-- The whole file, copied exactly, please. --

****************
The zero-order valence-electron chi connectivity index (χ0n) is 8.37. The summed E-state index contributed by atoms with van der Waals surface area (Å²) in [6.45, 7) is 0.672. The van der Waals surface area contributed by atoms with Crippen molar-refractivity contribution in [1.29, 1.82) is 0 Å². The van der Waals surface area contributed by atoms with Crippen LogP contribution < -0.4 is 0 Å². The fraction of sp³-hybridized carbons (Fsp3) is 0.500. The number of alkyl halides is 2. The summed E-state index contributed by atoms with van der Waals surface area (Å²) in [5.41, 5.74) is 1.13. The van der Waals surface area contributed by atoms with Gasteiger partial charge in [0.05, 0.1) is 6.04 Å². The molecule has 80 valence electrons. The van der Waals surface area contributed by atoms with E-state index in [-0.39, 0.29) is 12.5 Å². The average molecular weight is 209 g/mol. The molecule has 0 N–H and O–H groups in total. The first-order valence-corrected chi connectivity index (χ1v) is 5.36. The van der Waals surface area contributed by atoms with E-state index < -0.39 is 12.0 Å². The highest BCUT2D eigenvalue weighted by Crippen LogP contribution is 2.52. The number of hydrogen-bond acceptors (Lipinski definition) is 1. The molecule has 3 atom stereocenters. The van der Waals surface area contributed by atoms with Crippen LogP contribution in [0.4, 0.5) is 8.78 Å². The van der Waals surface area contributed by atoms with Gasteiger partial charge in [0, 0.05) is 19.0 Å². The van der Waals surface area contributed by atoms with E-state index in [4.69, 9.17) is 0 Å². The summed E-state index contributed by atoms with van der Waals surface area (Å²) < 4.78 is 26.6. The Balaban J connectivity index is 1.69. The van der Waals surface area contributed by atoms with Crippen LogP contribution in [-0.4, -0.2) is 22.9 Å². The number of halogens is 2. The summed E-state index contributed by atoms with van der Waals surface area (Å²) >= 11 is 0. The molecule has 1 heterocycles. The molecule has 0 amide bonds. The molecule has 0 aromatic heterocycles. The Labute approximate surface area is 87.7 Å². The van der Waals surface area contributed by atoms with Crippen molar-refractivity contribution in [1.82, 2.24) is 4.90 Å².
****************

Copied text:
The zero-order valence-electron chi connectivity index (χ0n) is 8.37. The summed E-state index contributed by atoms with van der Waals surface area (Å²) in [6.45, 7) is 0.672. The van der Waals surface area contributed by atoms with Crippen molar-refractivity contribution in [1.29, 1.82) is 0 Å². The van der Waals surface area contributed by atoms with Crippen LogP contribution < -0.4 is 0 Å². The fraction of sp³-hybridized carbons (Fsp3) is 0.500. The number of alkyl halides is 2. The summed E-state index contributed by atoms with van der Waals surface area (Å²) in [5.41, 5.74) is 1.13. The van der Waals surface area contributed by atoms with Gasteiger partial charge in [0.05, 0.1) is 6.04 Å². The molecule has 80 valence electrons. The van der Waals surface area contributed by atoms with E-state index in [-0.39, 0.29) is 12.5 Å². The average molecular weight is 209 g/mol. The molecule has 0 N–H and O–H groups in total. The first-order valence-corrected chi connectivity index (χ1v) is 5.36. The van der Waals surface area contributed by atoms with E-state index < -0.39 is 12.0 Å². The highest BCUT2D eigenvalue weighted by Crippen LogP contribution is 2.52. The number of hydrogen-bond acceptors (Lipinski definition) is 1. The molecule has 3 atom stereocenters. The van der Waals surface area contributed by atoms with Crippen LogP contribution in [0.4, 0.5) is 8.78 Å². The van der Waals surface area contributed by atoms with Gasteiger partial charge in [0, 0.05) is 19.0 Å². The van der Waals surface area contributed by atoms with E-state index in [4.69, 9.17) is 0 Å². The summed E-state index contributed by atoms with van der Waals surface area (Å²) < 4.78 is 26.6. The Balaban J connectivity index is 1.69. The van der Waals surface area contributed by atoms with Crippen LogP contribution in [-0.4, -0.2) is 22.9 Å². The number of halogens is 2. The summed E-state index contributed by atoms with van der Waals surface area (Å²) >= 11 is 0. The molecule has 1 heterocycles. The molecule has 0 amide bonds. The molecule has 0 aromatic heterocycles. The Labute approximate surface area is 87.7 Å². The van der Waals surface area contributed by atoms with Crippen molar-refractivity contribution in [1.82, 2.24) is 4.90 Å².